Mayoral candidate Jesus “Chuy” Garcia wants to change the face of Chicago politics.
For 26 years, clean-shaven mayors have ruled Chicago, and Garcia — currently the only mayoral candidate with a furry upper lip — told me it’s time for a change.
“So you want to talk mustache?” the Cook County commissioner said, acknowledging “We’ve had a long dry spell."
Now, he said, "It’s high time the people of Chicago are represented by a mayor with a mustache."
And "a full one" at that — "not one of those mustaches that need to be shaved every day, either," he said.
It's time for a mayor with "a low-maintenance mustache that only needs to be trimmed two or three times a week.”
Garcia’s push-broom mustache dates back to his sophomore year at St. Rita High School, when at age 14, the first bit of peach fuzz sprouted on his upper lip. And he’s remained committed to the 'stache ever since — proof he can never be accused of jumping on the “Movember” bandwagon.
“I’ve never shaved it,” Garcia said. “There have been close calls when I’ve been in a rush or not looking in the mirror when doing a shave, but those were only a few nicks and bumps that grew back after a few days.”
At University of Illinois at Chicago, Garcia’s mustache became “more manly,” he said, which inspired an experimental phase in his life — that added pork chop sideburns and a soul patch — that's one of those fuzzy triangles under the bottom lip — to his face. It's a look he even sported on his wedding day.
“When I first became a candidate for public office in 1983 the little triangle and the sideburns were sacrificed to make me look more mainstream,” Garcia said. “But not the mustache. It will never suffer such a fate.”
The coming mayoral election will be about a lot of important issues — public schools, pensions and property taxes to name a few — but if there’s at least one thing that Garcia has going for him it’s that the city’s mayoral facial hair history is on his side.
Mark Konkol dives into the history books to investigate mayoral facial hair:
Since 1837, Chicagoans have overwhelmingly preferred a mayor with facial hair.
Our city’s first mayor, William B. Ogden, sported a full beard and was succeeded by a Mayor Buckner Stith Morris, who sported an aggressive “chinstrap,” which also was the facial hairstyle preferred by Chicago’s 20th mayor, John Charles Haines.
And since then, 30 of the 44 people who served as mayor sported facial hair — some styles that would impress even a hipster with a handlebar mustache.
In fact, three Chicago mayors have sported a facial hairstyle called the “Shenandoah,” a mustache-less beard like the one favored by President Abraham Lincoln.
Our 22nd mayor, Julian Sidney Rumsey, was the only Chicago boss daring enough to pull off the impressive “Friendly Mutton Chop,” a style that connects one giant sideburn to another giant sideburn via the mustache while leaving the chin exposed.
Only one Chicago mayor, Monroe Heath, wore a goatee — and it was a big one, even for the 1870s.
Eight mayors had full beards. Another seven mayors —plus 1876 Mayor-elect Thomas Hoyne, who never officially took office after a legal challenge — wore mustaches.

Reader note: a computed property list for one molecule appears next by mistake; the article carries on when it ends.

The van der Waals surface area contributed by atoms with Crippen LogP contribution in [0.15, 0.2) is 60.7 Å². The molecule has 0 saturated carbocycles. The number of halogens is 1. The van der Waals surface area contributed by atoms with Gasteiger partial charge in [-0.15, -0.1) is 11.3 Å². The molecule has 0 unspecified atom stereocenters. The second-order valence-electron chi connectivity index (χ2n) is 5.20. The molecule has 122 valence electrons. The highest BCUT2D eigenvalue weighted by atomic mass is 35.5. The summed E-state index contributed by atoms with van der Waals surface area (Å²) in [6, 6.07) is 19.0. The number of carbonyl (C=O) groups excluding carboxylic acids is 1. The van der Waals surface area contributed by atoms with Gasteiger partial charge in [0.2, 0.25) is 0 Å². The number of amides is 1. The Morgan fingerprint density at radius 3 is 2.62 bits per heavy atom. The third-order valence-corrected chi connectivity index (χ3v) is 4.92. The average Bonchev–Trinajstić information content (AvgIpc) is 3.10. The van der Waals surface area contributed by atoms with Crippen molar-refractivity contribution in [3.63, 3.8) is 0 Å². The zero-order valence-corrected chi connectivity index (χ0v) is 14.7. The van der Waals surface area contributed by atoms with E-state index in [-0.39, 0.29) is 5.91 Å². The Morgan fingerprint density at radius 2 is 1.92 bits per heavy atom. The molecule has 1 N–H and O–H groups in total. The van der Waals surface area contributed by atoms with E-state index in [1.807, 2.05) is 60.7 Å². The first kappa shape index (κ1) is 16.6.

Six mayors had sideburns halfway down their faces, and our 12th mayor, James Hutchinson Woodworth, covered his cheeks with muttonchops.
Only 14 mayors have been clean-shaven — including, of course, our first and only female city chief, Jane Byrne. But for 56 years starting in 1927, Chicagoans only elected mayors with smooth faces, including the city’s most powerful boss, Mayor Richard J. Daley.
Chicagoans haven’t elected a mayor with facial hair since 1983 when Harold Washington made history … as our city’s fifth-ever mustachioed mayor.
Both of Washington’s immediate successors — Cook County Clerk David Orr and the late Eugene Sawyer — had mustaches before the most recent facial-hair drought started with clean-shaven former mayor Richard M. Daley in 1989.
And Garcia says he’s got exactly the right mustache to return face fur back to City Hall’s fifth floor.
“If you look closely, my mustache has a rainbow of colors that represent our city’s great diversity,” Garcia said. “Even Harold Washington didn’t have the mustache credentials I do. His was mostly black and white. He couldn’t boast having strands of brown, red and white and black in his mustache.”
As he continued, I started to wonder if we'd start to see “Vote Mustache For Mayor” election signs in the shape of Garcia’s “Tom Selleck” popping up in Logan Square and hipster 'hoods all over Chicago.
Garcia — possibly in an attempt to court votes from the city’s urban farmers, do-it-yourselfers and Mariano’s shoppers — told me his “mustache is 100 percent organic.”
“People ask me if I use Grecian Formula or any ‘stache aides,” he said. “I do not. … Not yet.
"And I don’t use any electrical devices to trim my mustache. I only use scissors. It takes a steady hand. I learned that early on, especially after I did some heavy partying when I was younger. And same goes for when you have too much coffee.”
Garcia even offered up the makings of a pretty nifty pro-'stache campaign slogan:
“I’m here with a mustache that's ready to help the city move forward.”
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